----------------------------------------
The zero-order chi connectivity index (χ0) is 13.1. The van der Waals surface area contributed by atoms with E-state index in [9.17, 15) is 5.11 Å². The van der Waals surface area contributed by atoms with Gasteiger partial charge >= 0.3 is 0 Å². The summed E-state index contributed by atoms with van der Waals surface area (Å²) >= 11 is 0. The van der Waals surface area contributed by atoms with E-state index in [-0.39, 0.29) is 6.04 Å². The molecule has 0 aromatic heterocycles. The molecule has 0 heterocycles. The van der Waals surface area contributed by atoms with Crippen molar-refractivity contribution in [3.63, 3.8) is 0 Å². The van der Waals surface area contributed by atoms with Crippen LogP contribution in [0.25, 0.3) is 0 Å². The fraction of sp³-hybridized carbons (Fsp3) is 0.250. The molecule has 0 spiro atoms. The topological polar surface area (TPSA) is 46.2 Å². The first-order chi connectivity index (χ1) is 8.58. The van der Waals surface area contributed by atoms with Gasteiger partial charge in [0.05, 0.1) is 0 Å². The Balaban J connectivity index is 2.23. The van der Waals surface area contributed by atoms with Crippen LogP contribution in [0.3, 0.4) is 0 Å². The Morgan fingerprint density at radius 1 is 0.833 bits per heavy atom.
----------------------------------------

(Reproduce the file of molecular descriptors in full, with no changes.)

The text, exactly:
The zero-order chi connectivity index (χ0) is 13.1. The van der Waals surface area contributed by atoms with E-state index in [9.17, 15) is 5.11 Å². The van der Waals surface area contributed by atoms with Gasteiger partial charge >= 0.3 is 0 Å². The summed E-state index contributed by atoms with van der Waals surface area (Å²) >= 11 is 0. The van der Waals surface area contributed by atoms with E-state index in [-0.39, 0.29) is 6.04 Å². The molecule has 0 aromatic heterocycles. The molecule has 0 heterocycles. The van der Waals surface area contributed by atoms with Crippen molar-refractivity contribution in [3.63, 3.8) is 0 Å². The van der Waals surface area contributed by atoms with Crippen LogP contribution in [0.25, 0.3) is 0 Å². The fraction of sp³-hybridized carbons (Fsp3) is 0.250. The molecule has 0 spiro atoms. The topological polar surface area (TPSA) is 46.2 Å². The first-order chi connectivity index (χ1) is 8.58. The van der Waals surface area contributed by atoms with Gasteiger partial charge in [0.05, 0.1) is 0 Å². The Balaban J connectivity index is 2.23. The van der Waals surface area contributed by atoms with Crippen LogP contribution in [0.3, 0.4) is 0 Å². The Morgan fingerprint density at radius 1 is 0.833 bits per heavy atom.